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NCJ Number: 119379 Find in a Library
Title: Rebellion in America: The Fire Next Time? (From Violence in America, Volume 2: Protest, Rebellion, Reform, P 307-328, 1989, Ted Robert Gurr, ed. -- See NCJ-119368)
Author(s): R E Rubenstein
Date Published: 1989
Page Count: 16
Sponsoring Agency: Sage Publications, Inc
Thousand Oaks, CA 91320
Sale Source: Sage Publications, Inc
2455 Teller Road
Thousand Oaks, CA 91320
United States of America
Type: Historical Overview
Language: English
Country: United States of America
Annotation: This analysis explores the potential in American society for a recurrence and even an intensification of mass rebellions that characterized the 1960's.
Abstract: Consensus scholarship, the dominant school of American social thought in the postwar period, failed to predict or explain the disorders of the 1960's. For years, leading scholars had insisted that the United States was a pluralistic society characterized by shared social and political values and a "genius" for compromise. This analysis first argues that the attack on consensus theory has succeeded, such that the myth of peaceful progress has been buried beyond resurrection. Next, the analysis explores some of the apparent structural limitations on American domestic violence. If these limitations persist, domestic violence will remain particularized, and consensus theory can be restated in an expanded form. Under these circumstances, political violence of a certain type can be considered part of the system, either playing an overall stabilizing role or representing an acceptable cost of doing business and politics American style. The analysis concludes that prior structural restraints on the types and intensity of domestic rebellion are likely to prove ineffective in the future. Paradoxically, the very forces militating against a revival of low-intensity mass violence may be opening the door to rebellion of a less inhibited type. 56 notes.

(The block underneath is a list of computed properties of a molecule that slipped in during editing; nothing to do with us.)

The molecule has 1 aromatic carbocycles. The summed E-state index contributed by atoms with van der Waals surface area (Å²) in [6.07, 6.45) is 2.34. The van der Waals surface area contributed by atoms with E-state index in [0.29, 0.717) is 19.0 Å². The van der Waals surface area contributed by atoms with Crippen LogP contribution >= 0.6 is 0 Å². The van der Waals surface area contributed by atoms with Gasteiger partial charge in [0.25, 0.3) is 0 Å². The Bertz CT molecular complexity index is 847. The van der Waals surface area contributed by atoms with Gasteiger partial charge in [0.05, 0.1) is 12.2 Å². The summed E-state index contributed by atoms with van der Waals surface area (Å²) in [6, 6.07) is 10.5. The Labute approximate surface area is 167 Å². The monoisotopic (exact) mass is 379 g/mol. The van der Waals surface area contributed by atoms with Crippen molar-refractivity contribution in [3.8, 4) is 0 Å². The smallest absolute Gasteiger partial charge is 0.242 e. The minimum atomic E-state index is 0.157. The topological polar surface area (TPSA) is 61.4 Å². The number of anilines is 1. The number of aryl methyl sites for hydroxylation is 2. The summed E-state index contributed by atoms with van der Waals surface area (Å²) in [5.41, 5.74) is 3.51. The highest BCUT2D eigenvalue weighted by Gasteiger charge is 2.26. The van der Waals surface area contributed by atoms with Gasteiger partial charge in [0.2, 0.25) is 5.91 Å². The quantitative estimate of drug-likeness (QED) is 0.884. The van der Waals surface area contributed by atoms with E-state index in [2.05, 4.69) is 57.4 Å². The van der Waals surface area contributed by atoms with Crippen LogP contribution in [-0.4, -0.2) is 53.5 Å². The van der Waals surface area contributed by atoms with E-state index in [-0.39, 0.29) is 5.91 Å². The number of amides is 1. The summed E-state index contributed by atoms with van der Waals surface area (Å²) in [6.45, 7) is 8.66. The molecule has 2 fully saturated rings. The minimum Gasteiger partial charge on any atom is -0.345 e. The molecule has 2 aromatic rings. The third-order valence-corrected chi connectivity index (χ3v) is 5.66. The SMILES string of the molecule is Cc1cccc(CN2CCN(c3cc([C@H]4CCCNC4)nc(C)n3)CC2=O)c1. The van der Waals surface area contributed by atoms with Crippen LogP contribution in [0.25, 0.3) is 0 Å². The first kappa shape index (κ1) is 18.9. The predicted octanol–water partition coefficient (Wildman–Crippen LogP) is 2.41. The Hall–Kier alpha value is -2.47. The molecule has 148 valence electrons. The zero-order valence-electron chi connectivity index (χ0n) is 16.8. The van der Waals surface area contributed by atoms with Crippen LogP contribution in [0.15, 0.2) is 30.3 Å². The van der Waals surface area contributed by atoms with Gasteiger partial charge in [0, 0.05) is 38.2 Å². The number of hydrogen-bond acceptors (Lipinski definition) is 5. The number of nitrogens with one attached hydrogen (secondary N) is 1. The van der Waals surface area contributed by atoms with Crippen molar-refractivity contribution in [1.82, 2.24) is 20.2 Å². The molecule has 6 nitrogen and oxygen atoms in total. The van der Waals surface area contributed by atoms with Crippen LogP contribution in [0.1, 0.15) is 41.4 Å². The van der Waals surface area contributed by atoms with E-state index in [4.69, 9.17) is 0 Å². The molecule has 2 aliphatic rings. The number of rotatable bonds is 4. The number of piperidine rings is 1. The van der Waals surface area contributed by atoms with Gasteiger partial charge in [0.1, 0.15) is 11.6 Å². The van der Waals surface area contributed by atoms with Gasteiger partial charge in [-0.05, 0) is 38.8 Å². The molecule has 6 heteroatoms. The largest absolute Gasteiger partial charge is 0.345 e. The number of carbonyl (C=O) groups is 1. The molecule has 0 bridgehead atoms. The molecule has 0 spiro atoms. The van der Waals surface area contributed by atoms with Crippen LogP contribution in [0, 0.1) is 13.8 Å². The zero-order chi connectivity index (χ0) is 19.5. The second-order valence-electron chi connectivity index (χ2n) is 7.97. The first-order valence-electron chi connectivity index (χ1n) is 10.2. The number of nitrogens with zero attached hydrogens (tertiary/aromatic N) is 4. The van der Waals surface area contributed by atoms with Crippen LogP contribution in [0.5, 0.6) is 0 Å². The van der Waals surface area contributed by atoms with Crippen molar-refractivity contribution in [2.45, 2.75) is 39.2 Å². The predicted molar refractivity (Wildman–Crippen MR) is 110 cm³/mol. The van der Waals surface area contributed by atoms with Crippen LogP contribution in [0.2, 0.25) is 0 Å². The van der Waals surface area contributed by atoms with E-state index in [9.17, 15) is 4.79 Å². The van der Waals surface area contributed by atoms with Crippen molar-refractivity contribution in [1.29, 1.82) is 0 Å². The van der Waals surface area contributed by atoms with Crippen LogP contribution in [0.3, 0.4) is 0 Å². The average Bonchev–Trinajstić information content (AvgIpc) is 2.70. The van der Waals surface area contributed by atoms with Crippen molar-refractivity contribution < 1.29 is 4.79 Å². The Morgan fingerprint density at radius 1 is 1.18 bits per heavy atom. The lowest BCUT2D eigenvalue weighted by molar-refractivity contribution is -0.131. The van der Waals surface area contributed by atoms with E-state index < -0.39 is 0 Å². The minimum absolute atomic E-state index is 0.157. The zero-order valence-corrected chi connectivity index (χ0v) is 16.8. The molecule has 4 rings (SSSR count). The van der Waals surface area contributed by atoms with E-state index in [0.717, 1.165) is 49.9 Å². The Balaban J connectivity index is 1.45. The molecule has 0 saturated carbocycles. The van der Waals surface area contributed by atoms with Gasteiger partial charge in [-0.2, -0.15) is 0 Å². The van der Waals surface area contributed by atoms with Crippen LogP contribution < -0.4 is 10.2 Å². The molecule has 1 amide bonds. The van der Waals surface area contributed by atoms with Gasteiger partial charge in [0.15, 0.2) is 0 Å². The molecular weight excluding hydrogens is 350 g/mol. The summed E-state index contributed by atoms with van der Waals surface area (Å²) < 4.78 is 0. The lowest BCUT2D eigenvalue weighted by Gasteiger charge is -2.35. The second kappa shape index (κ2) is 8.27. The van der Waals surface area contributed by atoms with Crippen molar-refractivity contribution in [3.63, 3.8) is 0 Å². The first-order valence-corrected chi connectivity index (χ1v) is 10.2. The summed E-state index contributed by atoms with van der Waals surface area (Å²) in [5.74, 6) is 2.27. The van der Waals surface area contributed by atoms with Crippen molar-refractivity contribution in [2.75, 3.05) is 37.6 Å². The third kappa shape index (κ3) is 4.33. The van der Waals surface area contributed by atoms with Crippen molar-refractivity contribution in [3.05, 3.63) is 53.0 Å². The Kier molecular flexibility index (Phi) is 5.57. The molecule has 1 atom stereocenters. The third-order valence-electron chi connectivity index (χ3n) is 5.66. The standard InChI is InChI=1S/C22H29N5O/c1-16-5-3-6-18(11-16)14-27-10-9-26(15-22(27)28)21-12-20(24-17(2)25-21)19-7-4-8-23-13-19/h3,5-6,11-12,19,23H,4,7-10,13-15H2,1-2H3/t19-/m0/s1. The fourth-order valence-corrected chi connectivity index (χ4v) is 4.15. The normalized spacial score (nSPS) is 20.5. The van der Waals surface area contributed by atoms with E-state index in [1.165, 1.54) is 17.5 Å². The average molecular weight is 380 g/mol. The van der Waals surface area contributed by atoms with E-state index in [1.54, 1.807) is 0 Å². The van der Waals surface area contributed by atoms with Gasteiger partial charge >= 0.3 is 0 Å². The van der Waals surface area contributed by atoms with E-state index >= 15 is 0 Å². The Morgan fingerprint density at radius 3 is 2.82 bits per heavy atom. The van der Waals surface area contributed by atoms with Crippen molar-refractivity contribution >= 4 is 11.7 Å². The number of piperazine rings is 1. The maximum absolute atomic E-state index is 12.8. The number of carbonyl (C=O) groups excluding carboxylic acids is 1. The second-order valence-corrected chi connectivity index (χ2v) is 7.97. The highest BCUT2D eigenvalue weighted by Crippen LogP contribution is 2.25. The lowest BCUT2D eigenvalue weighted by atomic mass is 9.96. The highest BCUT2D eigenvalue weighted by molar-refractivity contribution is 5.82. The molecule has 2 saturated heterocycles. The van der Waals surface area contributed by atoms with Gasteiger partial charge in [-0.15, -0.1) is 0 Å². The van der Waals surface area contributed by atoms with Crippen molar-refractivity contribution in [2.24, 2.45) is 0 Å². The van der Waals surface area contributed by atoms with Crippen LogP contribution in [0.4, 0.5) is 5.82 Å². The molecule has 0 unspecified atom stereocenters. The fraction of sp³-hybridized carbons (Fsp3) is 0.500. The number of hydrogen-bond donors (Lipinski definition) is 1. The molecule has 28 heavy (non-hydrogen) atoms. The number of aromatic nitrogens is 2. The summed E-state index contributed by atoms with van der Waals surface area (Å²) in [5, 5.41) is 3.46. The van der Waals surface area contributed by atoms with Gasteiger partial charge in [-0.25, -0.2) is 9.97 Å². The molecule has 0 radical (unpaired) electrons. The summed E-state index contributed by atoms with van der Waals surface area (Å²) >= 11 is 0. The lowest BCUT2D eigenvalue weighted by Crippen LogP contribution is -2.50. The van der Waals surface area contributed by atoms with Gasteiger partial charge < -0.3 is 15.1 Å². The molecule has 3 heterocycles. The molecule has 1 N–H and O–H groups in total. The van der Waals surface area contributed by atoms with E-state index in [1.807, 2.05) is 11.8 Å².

Main Term(s): Civil disorders
Index Term(s): Political influences; Social conditions
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